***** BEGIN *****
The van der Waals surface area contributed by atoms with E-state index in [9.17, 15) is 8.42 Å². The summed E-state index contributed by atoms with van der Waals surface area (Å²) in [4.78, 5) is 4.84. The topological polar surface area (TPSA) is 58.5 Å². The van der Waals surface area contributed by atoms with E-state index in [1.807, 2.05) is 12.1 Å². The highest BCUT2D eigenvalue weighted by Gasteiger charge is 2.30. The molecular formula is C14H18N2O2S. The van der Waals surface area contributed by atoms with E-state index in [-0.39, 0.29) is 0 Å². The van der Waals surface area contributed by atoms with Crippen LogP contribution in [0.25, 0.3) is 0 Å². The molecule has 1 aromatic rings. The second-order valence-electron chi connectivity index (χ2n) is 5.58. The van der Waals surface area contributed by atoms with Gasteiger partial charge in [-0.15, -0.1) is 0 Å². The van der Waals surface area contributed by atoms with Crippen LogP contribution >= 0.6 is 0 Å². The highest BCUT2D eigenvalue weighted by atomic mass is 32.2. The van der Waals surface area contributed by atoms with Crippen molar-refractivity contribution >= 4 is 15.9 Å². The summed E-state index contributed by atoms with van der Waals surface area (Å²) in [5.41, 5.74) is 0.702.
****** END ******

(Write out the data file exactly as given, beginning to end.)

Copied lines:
The van der Waals surface area contributed by atoms with E-state index in [9.17, 15) is 8.42 Å². The summed E-state index contributed by atoms with van der Waals surface area (Å²) in [4.78, 5) is 4.84. The topological polar surface area (TPSA) is 58.5 Å². The van der Waals surface area contributed by atoms with E-state index in [1.807, 2.05) is 12.1 Å². The highest BCUT2D eigenvalue weighted by Gasteiger charge is 2.30. The molecular formula is C14H18N2O2S. The van der Waals surface area contributed by atoms with E-state index in [-0.39, 0.29) is 0 Å². The van der Waals surface area contributed by atoms with Crippen LogP contribution in [0.25, 0.3) is 0 Å². The molecule has 1 aromatic rings. The second-order valence-electron chi connectivity index (χ2n) is 5.58. The van der Waals surface area contributed by atoms with Gasteiger partial charge in [-0.15, -0.1) is 0 Å². The van der Waals surface area contributed by atoms with Crippen LogP contribution >= 0.6 is 0 Å². The highest BCUT2D eigenvalue weighted by atomic mass is 32.2. The van der Waals surface area contributed by atoms with Crippen molar-refractivity contribution >= 4 is 15.9 Å². The summed E-state index contributed by atoms with van der Waals surface area (Å²) in [5.41, 5.74) is 0.702.